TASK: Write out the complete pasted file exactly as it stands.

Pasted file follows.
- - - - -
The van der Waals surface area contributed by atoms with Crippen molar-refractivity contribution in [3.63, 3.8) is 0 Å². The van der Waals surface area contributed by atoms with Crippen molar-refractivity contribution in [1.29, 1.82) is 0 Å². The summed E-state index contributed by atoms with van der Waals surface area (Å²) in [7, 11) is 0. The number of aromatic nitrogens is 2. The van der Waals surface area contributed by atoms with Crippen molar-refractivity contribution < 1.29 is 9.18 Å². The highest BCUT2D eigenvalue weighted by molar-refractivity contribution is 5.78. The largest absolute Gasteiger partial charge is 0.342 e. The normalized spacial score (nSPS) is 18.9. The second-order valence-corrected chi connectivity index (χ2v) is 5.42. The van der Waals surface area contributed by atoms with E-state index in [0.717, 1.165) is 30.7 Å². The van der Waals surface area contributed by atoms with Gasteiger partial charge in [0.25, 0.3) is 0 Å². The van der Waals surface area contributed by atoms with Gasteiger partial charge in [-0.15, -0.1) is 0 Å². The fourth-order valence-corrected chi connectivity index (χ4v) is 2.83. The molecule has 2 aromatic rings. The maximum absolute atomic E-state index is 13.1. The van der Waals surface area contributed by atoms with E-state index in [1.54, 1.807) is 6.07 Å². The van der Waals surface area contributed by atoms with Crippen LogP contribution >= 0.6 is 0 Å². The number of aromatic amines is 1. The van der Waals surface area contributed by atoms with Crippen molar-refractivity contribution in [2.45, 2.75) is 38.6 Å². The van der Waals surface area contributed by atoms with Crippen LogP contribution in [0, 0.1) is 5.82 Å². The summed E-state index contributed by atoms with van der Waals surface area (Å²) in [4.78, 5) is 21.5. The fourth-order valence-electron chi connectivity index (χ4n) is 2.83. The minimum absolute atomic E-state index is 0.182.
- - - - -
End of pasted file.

The van der Waals surface area contributed by atoms with Crippen molar-refractivity contribution in [3.63, 3.8) is 0 Å². The van der Waals surface area contributed by atoms with Crippen molar-refractivity contribution in [1.29, 1.82) is 0 Å². The summed E-state index contributed by atoms with van der Waals surface area (Å²) in [7, 11) is 0. The number of aromatic nitrogens is 2. The van der Waals surface area contributed by atoms with Crippen molar-refractivity contribution < 1.29 is 9.18 Å². The highest BCUT2D eigenvalue weighted by molar-refractivity contribution is 5.78. The largest absolute Gasteiger partial charge is 0.342 e. The normalized spacial score (nSPS) is 18.9. The second-order valence-corrected chi connectivity index (χ2v) is 5.42. The van der Waals surface area contributed by atoms with E-state index in [0.717, 1.165) is 30.7 Å². The van der Waals surface area contributed by atoms with Gasteiger partial charge in [0.25, 0.3) is 0 Å². The van der Waals surface area contributed by atoms with Gasteiger partial charge in [-0.15, -0.1) is 0 Å². The fourth-order valence-corrected chi connectivity index (χ4v) is 2.83. The molecule has 2 aromatic rings. The maximum absolute atomic E-state index is 13.1. The van der Waals surface area contributed by atoms with E-state index in [1.54, 1.807) is 6.07 Å². The van der Waals surface area contributed by atoms with Crippen LogP contribution >= 0.6 is 0 Å². The number of aromatic amines is 1. The van der Waals surface area contributed by atoms with Crippen molar-refractivity contribution in [2.45, 2.75) is 38.6 Å². The van der Waals surface area contributed by atoms with Crippen LogP contribution in [0, 0.1) is 5.82 Å². The summed E-state index contributed by atoms with van der Waals surface area (Å²) in [4.78, 5) is 21.5. The fourth-order valence-electron chi connectivity index (χ4n) is 2.83. The minimum absolute atomic E-state index is 0.182.